The green, green grass of home
Whether it’s wilderness, castles or fine local produce, there’s something for everyone within these compact borders
whizzing by; some lie in enigmatic ruins, while others still have families living in them. There’s also an altogether more inscrutable and far older set of stones to discover — the stone circles, dolmens and standing stones erected long before castles were ever dreamt up, before histories were written.
Just because it’s not exactly tropical doesn’t detract from Wales being a superb beachholiday destination – and the melanoma risk is considerably lower here. The beauty of the British coast is cruelly underrated, and Wales has some of the very best bits. When the sun is shining the beaches fill up with kids building sandcastles and splashing about in the shallows. And when it’s not? How about a bracing walk instead.
HOSPITALITY AND HIRAETH
Beyond the scenery and the castles, it’s interactions with Welsh people that will remain in your memory the longest. Perhaps you’ll recall the moment when you were sitting in a Caernarfon cafe, listening to the banter in the ancient British tongue dancing around you. Or that time when you were in the pub, screaming along to the rugby with a red-shirted mob. They talk a lot in Wales about hiraeth. A typically Welsh word, it refers to a sense of longing for the green, green grass of home. Even if you’re not from Wales, a feeling of hiraeth may well hit you when you leave, only to be sated when you return.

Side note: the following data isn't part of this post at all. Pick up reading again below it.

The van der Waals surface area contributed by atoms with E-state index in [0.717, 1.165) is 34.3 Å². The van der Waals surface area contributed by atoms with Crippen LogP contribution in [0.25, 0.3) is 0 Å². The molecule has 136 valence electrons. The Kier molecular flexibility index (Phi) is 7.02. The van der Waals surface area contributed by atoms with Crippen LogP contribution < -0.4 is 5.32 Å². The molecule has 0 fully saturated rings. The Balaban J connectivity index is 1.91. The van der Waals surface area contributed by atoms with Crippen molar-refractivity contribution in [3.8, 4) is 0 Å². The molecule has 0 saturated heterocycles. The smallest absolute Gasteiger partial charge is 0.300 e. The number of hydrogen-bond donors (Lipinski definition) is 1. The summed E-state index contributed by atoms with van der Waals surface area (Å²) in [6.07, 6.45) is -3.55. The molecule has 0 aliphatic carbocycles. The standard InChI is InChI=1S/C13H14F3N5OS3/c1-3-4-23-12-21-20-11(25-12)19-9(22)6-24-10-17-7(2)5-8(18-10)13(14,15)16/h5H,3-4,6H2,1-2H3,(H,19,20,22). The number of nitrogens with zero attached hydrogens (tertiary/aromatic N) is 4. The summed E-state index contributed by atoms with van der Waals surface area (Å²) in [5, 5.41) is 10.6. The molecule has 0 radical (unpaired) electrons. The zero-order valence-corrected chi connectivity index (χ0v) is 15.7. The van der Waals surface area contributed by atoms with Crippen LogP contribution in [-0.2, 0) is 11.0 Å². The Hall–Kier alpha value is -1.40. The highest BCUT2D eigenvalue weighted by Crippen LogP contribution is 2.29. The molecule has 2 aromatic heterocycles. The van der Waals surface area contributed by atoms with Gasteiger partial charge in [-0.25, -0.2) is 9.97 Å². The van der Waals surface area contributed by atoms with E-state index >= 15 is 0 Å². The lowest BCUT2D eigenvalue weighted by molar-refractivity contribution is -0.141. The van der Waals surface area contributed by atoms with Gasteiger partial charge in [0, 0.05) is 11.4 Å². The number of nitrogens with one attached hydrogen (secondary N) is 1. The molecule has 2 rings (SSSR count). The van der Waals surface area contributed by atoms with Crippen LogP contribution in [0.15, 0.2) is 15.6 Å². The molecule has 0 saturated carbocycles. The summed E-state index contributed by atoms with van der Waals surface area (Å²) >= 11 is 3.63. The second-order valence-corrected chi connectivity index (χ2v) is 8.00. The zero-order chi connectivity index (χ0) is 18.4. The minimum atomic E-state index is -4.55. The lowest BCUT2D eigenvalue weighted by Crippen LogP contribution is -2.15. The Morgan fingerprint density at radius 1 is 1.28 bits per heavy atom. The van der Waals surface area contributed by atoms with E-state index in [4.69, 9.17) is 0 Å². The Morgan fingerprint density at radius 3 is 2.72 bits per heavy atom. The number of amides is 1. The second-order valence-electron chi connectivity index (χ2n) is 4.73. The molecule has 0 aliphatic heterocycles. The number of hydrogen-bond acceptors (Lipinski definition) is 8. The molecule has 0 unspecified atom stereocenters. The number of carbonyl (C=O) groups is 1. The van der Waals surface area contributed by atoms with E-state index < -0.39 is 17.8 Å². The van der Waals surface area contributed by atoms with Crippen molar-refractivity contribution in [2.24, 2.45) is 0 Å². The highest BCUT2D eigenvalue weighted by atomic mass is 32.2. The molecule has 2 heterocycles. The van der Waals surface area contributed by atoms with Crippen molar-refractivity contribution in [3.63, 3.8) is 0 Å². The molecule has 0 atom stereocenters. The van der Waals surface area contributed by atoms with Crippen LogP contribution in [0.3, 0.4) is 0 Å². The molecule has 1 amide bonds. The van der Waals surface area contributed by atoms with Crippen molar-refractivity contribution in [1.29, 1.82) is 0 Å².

1. WALES COAST PATH
Since 2012, all of Wales’ famously beautiful coastal paths have been linked up in one continuous 1400km route. Walk for two months or walk for two days – there’s no rule that you have to do it all in one go. The best stretches take in the Gower’s beautiful beaches, Pembrokeshire’s multicoloured cliffs and limestone arches, the remote edges of the Llyn Peninsula and the ancient vistas of Anglesey. And if you link it up with Offa’s Dyke Path, you can circle the entire country.
The rugged northwest corner of the country has rocky mountain peaks, glacier-hewn valleys and lakes, sinuous ridges, sparkling rivers and charm-infused villages. The busiest part is around Snowdon itself, where hordes hike to the summit and many more take the less strenuous cog railway from Llanberis. Elsewhere in Snowdonia’s rugged mountains are rarely trodden areas perfect